A few links for Sunday morning reading:
I saw this article as I was checking out of a hotel and took pictures of the Wall Street Journal, but Holly @hi_26 on Twitter found the online version for me: Barnes & Noble and Simon & Schuster's financial dispute has led to BN significantly reducing the orders of S&S author books.
The dispute holds risks for both sides. Simon & Schuster is losing sales and promotions at the biggest book chain in the U.S. While the retailer is still carrying the publisher's biggest books in quantity, titles by lesser-known authors have been cut sharply, said the people familiar with the matter. Orders for some titles have been reduced by as much as 90%, according to one literary agent.
A recent walk-through at one of Barnes & Noble's stores in Manhattan found hard-cover editions of such current Simon & Schuster best sellers as Jodi Picoult's novel “The Storyteller” and Clive Davis's memoir “The Soundtrack of My Life.”
Elsewhere, however, the paperback edition of veteran author M.J. Rose's novel “The Book of Lost Fragrances,” published in February, was out of stock and a search of the retailer's online site showed that the book was also unavailable at three other Manhattan locations.
Thank you to LoriK who forwarded me this link to the LA Times article by that looked at how the Amish view the proliferation of Amish romances. Setting aside the unfortunate “bonnet rippers” (OH HOW DROLL) in the headline, the perspectives from the various Amish readers who are interviewed vary in interesting ways – almost parallel to some non-Amish reader reactions to romance:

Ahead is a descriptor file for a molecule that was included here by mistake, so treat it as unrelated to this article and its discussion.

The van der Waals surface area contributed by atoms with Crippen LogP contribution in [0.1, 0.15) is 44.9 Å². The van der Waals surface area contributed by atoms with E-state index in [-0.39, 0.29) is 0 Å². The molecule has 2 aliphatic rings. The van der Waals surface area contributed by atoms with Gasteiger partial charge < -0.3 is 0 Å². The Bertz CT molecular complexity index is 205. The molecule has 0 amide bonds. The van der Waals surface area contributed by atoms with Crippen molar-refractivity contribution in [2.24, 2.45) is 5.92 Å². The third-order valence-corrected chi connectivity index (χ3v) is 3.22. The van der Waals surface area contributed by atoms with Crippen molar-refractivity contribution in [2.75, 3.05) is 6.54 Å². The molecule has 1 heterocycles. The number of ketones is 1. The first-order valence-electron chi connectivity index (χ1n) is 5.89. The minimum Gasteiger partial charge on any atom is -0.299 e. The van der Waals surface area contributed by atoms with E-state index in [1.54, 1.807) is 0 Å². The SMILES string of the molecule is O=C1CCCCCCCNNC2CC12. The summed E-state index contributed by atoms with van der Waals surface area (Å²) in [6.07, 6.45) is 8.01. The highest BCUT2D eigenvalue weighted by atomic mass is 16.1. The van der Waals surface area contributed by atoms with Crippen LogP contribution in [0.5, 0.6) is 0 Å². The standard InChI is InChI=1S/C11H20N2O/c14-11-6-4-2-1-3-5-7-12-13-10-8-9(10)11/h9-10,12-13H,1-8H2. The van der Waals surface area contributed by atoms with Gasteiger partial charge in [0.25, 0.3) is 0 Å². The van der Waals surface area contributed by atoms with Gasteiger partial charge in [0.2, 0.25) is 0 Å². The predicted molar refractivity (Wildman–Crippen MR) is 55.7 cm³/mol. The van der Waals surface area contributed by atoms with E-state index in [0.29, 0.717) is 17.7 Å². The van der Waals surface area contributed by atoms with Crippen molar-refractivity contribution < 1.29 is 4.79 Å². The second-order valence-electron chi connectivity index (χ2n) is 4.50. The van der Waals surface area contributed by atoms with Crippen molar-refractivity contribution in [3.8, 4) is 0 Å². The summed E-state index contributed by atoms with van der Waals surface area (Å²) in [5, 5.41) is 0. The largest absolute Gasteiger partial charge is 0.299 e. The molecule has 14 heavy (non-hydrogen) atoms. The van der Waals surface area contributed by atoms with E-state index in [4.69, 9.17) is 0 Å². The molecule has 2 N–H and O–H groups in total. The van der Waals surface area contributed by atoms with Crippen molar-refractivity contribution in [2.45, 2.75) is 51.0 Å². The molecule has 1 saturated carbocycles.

The authors of the novels themselves claim a wide and appreciative Amish audience. “All of my Amish friends, and their friends, and their friends read my books,” Wanda Brunstetter told me at a book-signing, and Beverly Lewis says Amish fans of her books write to her frequently. Lewis told one reporter that an Amish correspondent once wrote to her, “I don’t want to mislead you, Mrs. Lewis. All of us are reading them under the covers.”
Not quite all. Many of the Amish people I have spoken with display a mix of bemusement and disgust at the novels, especially the covers, with their airbrushed models with plucked eyebrows. They point out glaring inaccuracies in some of the books, such as one Amish person calling another “Mr.” or “Mrs.” On the phone with me, Doretta Yoder expresses more trepidation about the genre than her glowing reviews might suggest. “I have some personal opinions about how some of them write about us,” she tells me, obliquely. “It seems like word has gotten out that if you write about the Amish, you can sell books. I think it’s getting out of hand.”
As long as it took you to sneeze was about as long as it took the Lizzie Bennett Diaries DVD Kickstarter to be funded. Well, actually it took about three hours. The total raised is now over $240,000.00. A related project, Welcome to Sanditon, is introduced on the same page, so it looks like those of you who were totally into the LBD have more to look forward to. Awesome! Graceful curtsey to Francesca for the link.